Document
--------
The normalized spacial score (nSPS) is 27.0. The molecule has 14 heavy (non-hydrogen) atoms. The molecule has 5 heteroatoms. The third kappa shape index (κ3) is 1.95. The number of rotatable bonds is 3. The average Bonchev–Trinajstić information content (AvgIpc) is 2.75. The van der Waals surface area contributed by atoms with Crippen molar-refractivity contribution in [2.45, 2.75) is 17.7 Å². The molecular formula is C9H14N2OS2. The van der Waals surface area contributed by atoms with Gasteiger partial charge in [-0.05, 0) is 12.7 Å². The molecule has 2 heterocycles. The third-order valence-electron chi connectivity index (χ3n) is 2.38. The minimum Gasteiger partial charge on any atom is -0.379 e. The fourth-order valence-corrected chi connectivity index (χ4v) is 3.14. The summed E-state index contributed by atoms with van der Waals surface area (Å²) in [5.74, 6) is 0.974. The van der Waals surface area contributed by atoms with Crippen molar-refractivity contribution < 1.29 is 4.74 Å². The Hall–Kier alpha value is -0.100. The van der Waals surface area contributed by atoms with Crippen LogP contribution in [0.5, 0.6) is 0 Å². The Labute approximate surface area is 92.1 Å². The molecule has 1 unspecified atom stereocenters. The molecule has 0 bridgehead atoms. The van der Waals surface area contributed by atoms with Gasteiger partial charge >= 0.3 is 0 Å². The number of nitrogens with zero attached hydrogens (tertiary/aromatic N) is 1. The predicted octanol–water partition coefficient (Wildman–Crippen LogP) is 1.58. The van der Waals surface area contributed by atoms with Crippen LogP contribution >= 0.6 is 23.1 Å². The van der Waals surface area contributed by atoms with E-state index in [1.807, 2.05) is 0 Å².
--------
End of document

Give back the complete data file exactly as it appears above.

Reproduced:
The normalized spacial score (nSPS) is 27.0. The molecule has 14 heavy (non-hydrogen) atoms. The molecule has 5 heteroatoms. The third kappa shape index (κ3) is 1.95. The number of rotatable bonds is 3. The average Bonchev–Trinajstić information content (AvgIpc) is 2.75. The van der Waals surface area contributed by atoms with Crippen molar-refractivity contribution in [2.45, 2.75) is 17.7 Å². The molecular formula is C9H14N2OS2. The van der Waals surface area contributed by atoms with Gasteiger partial charge in [-0.05, 0) is 12.7 Å². The molecule has 2 heterocycles. The third-order valence-electron chi connectivity index (χ3n) is 2.38. The minimum Gasteiger partial charge on any atom is -0.379 e. The fourth-order valence-corrected chi connectivity index (χ4v) is 3.14. The summed E-state index contributed by atoms with van der Waals surface area (Å²) in [5.74, 6) is 0.974. The van der Waals surface area contributed by atoms with Crippen molar-refractivity contribution < 1.29 is 4.74 Å². The Hall–Kier alpha value is -0.100. The van der Waals surface area contributed by atoms with Crippen LogP contribution in [0.5, 0.6) is 0 Å². The Labute approximate surface area is 92.1 Å². The molecule has 1 unspecified atom stereocenters. The molecule has 0 bridgehead atoms. The van der Waals surface area contributed by atoms with Gasteiger partial charge >= 0.3 is 0 Å². The number of nitrogens with zero attached hydrogens (tertiary/aromatic N) is 1. The predicted octanol–water partition coefficient (Wildman–Crippen LogP) is 1.58. The van der Waals surface area contributed by atoms with Crippen LogP contribution >= 0.6 is 23.1 Å². The van der Waals surface area contributed by atoms with E-state index in [1.807, 2.05) is 0 Å².